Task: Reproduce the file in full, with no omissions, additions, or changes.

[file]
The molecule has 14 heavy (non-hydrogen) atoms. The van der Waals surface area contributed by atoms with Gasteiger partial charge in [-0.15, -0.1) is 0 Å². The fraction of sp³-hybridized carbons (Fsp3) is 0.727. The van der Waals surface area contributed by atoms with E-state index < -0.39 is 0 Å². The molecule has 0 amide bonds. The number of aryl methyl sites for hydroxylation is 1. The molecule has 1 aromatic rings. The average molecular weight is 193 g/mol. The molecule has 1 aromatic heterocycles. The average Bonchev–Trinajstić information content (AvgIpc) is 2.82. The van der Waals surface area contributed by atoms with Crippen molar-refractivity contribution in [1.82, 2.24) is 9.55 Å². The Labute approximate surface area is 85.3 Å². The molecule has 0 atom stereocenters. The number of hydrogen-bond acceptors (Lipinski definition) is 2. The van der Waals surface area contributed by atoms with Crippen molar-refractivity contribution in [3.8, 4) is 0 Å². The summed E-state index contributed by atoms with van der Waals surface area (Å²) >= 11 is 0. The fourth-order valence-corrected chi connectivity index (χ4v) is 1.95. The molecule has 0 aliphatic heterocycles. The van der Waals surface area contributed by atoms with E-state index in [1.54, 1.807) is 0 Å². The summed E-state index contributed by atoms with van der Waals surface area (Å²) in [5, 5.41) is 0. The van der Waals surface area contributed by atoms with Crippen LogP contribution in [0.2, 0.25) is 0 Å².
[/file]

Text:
The molecule has 14 heavy (non-hydrogen) atoms. The van der Waals surface area contributed by atoms with Gasteiger partial charge in [-0.15, -0.1) is 0 Å². The fraction of sp³-hybridized carbons (Fsp3) is 0.727. The van der Waals surface area contributed by atoms with E-state index < -0.39 is 0 Å². The molecule has 0 amide bonds. The number of aryl methyl sites for hydroxylation is 1. The molecule has 1 aromatic rings. The average molecular weight is 193 g/mol. The molecule has 1 aromatic heterocycles. The average Bonchev–Trinajstić information content (AvgIpc) is 2.82. The van der Waals surface area contributed by atoms with Crippen molar-refractivity contribution in [1.82, 2.24) is 9.55 Å². The Labute approximate surface area is 85.3 Å². The molecule has 0 atom stereocenters. The number of hydrogen-bond acceptors (Lipinski definition) is 2. The van der Waals surface area contributed by atoms with Crippen molar-refractivity contribution in [3.8, 4) is 0 Å². The summed E-state index contributed by atoms with van der Waals surface area (Å²) >= 11 is 0. The fourth-order valence-corrected chi connectivity index (χ4v) is 1.95. The molecule has 0 aliphatic heterocycles. The van der Waals surface area contributed by atoms with E-state index in [1.54, 1.807) is 0 Å². The summed E-state index contributed by atoms with van der Waals surface area (Å²) in [5, 5.41) is 0. The van der Waals surface area contributed by atoms with Crippen LogP contribution in [0.2, 0.25) is 0 Å².